Why playing in a sandbox is necessary

Published: Mon 24 Oct 2022, 10:13 AM

Last updated: Thu 27 Oct 2022, 10:07 AM

In 2022 alone, over 17 million people have played and enjoyed Minecraft, one of the biggest sandbox games today. What are sandbox games, and why do we ought to let ourselves go and ‘play in a sandbox’ every now and then?


Rida Jaleel

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As children, it’s not unusual to be drawn more to the wet sand at the beach than the water. It’s common knowledge that playing in a sandbox enables your child’s sensory advancement, kinesthetic, and motor abilities, and gives them the freedom to explore, identify different textures and combinations, and expand their proprioceptive (self-movement) sense.

It’s using this same idea that the concept of sandbox games began to develop as early as the late 80s. These games were essentially universes unto themselves which give children full freedom for independent play and world-building. Games like Minecraft, Assassin’s Creed, Roblox, Grand Theft Auto, and Fortnite, amongst thousands of others, allow players to build houses, plant trees, form clubs, make friends (or enemies), change attires, and even harvest virtual fields!

What are the benefits of sandbox games?

Regardless of when you’ve gotten on the Sandbox bandwagon, it cannot be ignored that games that fall into this category have a plethora of intellectual and psychological benefits for children who play them.

It fosters perseverance

In Sandbox games, your kids basically find themselves within a world of their own creation where they can interact with the game format in a non-linear way. When you first begin playing Minecraft—a game that has sold nearly 238 million copies worldwide—you find yourself on flat, pixelated ground where you must work your way up by collecting resources, building houses, and defending your space from angry mobs.

It's kind of like real life—minus the angry mobs, depending on how exciting your life is. Except here, you can stumble along the way and get unlimited chances to start over.

It improves creativity and complex thinking skills

Being thrust into a brand-new universe with minimal resources inspire children to think. It helps them relate to their (real and in-game) environments in creative ways and enhances their imaginative abilities. Research conducted by the Eurasian Journal of Mathematics has found that sandbox games like Roblox are so beneficial to the learning outcomes of children that those who regularly play them often show a stronger desire and motivation to learn, upon the promise of video games as rewards.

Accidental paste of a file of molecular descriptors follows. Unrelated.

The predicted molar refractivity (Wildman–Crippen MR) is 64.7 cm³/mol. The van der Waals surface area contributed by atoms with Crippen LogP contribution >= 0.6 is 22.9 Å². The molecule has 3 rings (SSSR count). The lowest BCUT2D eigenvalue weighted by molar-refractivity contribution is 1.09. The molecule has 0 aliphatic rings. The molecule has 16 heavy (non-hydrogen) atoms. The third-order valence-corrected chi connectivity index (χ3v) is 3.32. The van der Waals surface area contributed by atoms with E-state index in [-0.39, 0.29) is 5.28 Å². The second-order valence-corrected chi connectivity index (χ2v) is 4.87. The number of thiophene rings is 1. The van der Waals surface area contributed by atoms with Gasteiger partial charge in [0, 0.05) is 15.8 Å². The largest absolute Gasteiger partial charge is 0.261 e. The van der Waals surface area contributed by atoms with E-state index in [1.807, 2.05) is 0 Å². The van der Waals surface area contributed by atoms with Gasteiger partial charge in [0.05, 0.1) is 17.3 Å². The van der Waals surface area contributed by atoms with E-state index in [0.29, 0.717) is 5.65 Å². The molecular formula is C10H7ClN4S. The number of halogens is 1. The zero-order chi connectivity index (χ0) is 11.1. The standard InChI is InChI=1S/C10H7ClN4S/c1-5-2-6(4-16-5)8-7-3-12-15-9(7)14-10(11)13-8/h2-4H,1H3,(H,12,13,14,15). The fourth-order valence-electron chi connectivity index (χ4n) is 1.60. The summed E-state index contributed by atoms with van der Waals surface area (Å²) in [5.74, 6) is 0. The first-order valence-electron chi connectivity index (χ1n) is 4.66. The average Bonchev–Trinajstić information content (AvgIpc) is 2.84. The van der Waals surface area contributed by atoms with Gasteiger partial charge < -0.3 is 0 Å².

They’re also observed to develop better creative writing skills as their exposure to a world of fantasy outside the realm of reality improves their vocabulary and stimulates their ideation.

It rewards quick thinking

Many of these games have variations of ‘Survival Modes’ where the players must think of crafty ways to stay alive and protect their resources. Children are inspired to develop situational thinking as well as decision-making and problem-solving skills with none of the stress that accompanies real-life conundrums. They become experts in inductive reasoning, detecting patterns, and making quick connections.

The multiplayer option in many of these games makes it possible for them to create connections with like-minded people and learn the skills of collaboration and co-existence in world-building. To play in a sandbox means to indulge and experiment, unbridled by the typical burdens of sensibility and maturity.

How do sandbox games transform education?

The possibilities that sandbox games offer in the sphere of education are unparalleled. It fosters genuine interest and aptitude in students in geography and architecture, logical reasoning, mathematical and critical thinking, as well as the simple art of reading and writing that evade so many children (through in-game texting and communication); thus raising information literacy in students.

In offering a microcosm of the world, these games become blissful escape routes for children with stressful home conditions and for those with a lack of access to avenues of growth and opportunities. It offers them the freedom to make the choices they would be unable to make in real life and gives them a chance to live (albeit virtually) a life where their biggest concern is building a camp for their animal friends.

It is, perhaps, this vicarious aspect of sandbox games that makes them so appealing to players from all age groups. In fact, according to Microsoft Head of Minecraft, Helen Chiang, the average age of a Minecraft player is 24! “We certainly have a lot of kids that are playing, but we actually have a lot of everybody that’s playing!”

Today, plenty of schools are gearing up to integrate sandbox games into their educational programs—if they haven’t already—to make learning and recollection more appealing to students. They’re subverting conventional models of education to prove that just like a sandbox world, the world of education, too, is limitless and fun.

The entrance of The Sandbox in Dubai unveils unprecedented possibilities in the world of learning and interaction. With DVARA (Dubai Virtual Asset Regulatory Authority) becoming the first government authority in The Sandbox, the Metaverse is seeing a regular host of virtual gaming sessions, concerts, art exhibitions, dinners, and even marriages!

So, the next time you’re tempted to tell your kids to get off their gaming consoles, you might want to rethink it. The future belongs to those who play in the Sandbox.

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